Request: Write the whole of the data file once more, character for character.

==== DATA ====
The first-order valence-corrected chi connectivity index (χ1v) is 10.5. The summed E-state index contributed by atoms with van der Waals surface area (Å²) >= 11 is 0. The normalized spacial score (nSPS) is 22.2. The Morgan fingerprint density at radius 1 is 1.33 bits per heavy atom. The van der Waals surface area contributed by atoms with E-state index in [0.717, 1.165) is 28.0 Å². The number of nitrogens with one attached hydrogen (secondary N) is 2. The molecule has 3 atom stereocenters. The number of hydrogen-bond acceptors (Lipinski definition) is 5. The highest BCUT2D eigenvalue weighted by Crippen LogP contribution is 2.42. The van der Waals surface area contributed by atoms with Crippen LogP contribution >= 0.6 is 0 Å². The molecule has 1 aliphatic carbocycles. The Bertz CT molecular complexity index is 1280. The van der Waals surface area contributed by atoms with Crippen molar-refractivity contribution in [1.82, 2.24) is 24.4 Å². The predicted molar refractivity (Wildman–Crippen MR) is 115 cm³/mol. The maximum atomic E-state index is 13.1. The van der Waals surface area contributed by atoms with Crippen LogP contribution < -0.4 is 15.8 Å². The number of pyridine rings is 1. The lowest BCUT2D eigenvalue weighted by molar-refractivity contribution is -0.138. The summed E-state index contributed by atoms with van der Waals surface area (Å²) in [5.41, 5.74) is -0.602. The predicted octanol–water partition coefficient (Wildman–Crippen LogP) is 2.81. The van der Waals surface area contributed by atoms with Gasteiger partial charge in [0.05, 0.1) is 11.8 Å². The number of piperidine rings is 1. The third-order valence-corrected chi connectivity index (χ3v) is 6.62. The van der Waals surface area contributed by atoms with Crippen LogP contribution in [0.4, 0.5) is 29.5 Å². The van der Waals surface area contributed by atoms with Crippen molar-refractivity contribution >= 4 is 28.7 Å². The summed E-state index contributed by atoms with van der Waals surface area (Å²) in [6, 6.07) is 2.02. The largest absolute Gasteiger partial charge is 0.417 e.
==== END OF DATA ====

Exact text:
The first-order valence-corrected chi connectivity index (χ1v) is 10.5. The summed E-state index contributed by atoms with van der Waals surface area (Å²) >= 11 is 0. The normalized spacial score (nSPS) is 22.2. The Morgan fingerprint density at radius 1 is 1.33 bits per heavy atom. The van der Waals surface area contributed by atoms with E-state index in [0.717, 1.165) is 28.0 Å². The number of nitrogens with one attached hydrogen (secondary N) is 2. The molecule has 3 atom stereocenters. The number of hydrogen-bond acceptors (Lipinski definition) is 5. The highest BCUT2D eigenvalue weighted by Crippen LogP contribution is 2.42. The van der Waals surface area contributed by atoms with Crippen LogP contribution >= 0.6 is 0 Å². The molecule has 1 aliphatic carbocycles. The Bertz CT molecular complexity index is 1280. The van der Waals surface area contributed by atoms with Crippen molar-refractivity contribution in [1.82, 2.24) is 24.4 Å². The predicted molar refractivity (Wildman–Crippen MR) is 115 cm³/mol. The maximum atomic E-state index is 13.1. The van der Waals surface area contributed by atoms with Crippen LogP contribution < -0.4 is 15.8 Å². The number of pyridine rings is 1. The lowest BCUT2D eigenvalue weighted by molar-refractivity contribution is -0.138. The summed E-state index contributed by atoms with van der Waals surface area (Å²) in [5.41, 5.74) is -0.602. The predicted octanol–water partition coefficient (Wildman–Crippen LogP) is 2.81. The van der Waals surface area contributed by atoms with Gasteiger partial charge in [0.05, 0.1) is 11.8 Å². The number of piperidine rings is 1. The third-order valence-corrected chi connectivity index (χ3v) is 6.62. The van der Waals surface area contributed by atoms with Crippen LogP contribution in [0.4, 0.5) is 29.5 Å². The van der Waals surface area contributed by atoms with Crippen molar-refractivity contribution >= 4 is 28.7 Å². The summed E-state index contributed by atoms with van der Waals surface area (Å²) in [6, 6.07) is 2.02. The largest absolute Gasteiger partial charge is 0.417 e.